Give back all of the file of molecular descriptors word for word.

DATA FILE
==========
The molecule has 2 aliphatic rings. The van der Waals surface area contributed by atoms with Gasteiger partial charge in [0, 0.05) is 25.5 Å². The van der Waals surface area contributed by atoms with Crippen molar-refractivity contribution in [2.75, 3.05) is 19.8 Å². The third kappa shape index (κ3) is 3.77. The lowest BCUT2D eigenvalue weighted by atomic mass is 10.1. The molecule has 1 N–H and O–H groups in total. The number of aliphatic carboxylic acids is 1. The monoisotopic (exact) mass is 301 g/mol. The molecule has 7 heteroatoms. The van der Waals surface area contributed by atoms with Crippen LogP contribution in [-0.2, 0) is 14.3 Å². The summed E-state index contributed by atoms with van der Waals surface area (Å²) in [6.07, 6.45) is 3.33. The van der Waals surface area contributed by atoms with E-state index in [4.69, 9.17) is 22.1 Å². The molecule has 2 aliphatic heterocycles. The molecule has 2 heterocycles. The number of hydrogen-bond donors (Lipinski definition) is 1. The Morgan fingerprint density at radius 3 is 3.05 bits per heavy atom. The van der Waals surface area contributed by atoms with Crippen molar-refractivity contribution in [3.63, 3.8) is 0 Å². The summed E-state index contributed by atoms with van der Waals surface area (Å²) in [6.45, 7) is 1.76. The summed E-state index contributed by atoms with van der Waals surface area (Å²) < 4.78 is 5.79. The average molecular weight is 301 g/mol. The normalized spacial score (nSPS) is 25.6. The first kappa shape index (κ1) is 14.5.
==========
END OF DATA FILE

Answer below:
The molecule has 2 aliphatic rings. The van der Waals surface area contributed by atoms with Gasteiger partial charge in [0, 0.05) is 25.5 Å². The van der Waals surface area contributed by atoms with Crippen molar-refractivity contribution in [2.75, 3.05) is 19.8 Å². The third kappa shape index (κ3) is 3.77. The lowest BCUT2D eigenvalue weighted by atomic mass is 10.1. The molecule has 1 N–H and O–H groups in total. The number of aliphatic carboxylic acids is 1. The monoisotopic (exact) mass is 301 g/mol. The molecule has 7 heteroatoms. The van der Waals surface area contributed by atoms with Crippen LogP contribution in [-0.2, 0) is 14.3 Å². The summed E-state index contributed by atoms with van der Waals surface area (Å²) in [6.07, 6.45) is 3.33. The van der Waals surface area contributed by atoms with E-state index in [4.69, 9.17) is 22.1 Å². The molecule has 2 aliphatic heterocycles. The molecule has 2 heterocycles. The number of hydrogen-bond donors (Lipinski definition) is 1. The Morgan fingerprint density at radius 3 is 3.05 bits per heavy atom. The van der Waals surface area contributed by atoms with Crippen molar-refractivity contribution in [3.63, 3.8) is 0 Å². The summed E-state index contributed by atoms with van der Waals surface area (Å²) in [6.45, 7) is 1.76. The summed E-state index contributed by atoms with van der Waals surface area (Å²) < 4.78 is 5.79. The average molecular weight is 301 g/mol. The normalized spacial score (nSPS) is 25.6. The first kappa shape index (κ1) is 14.5.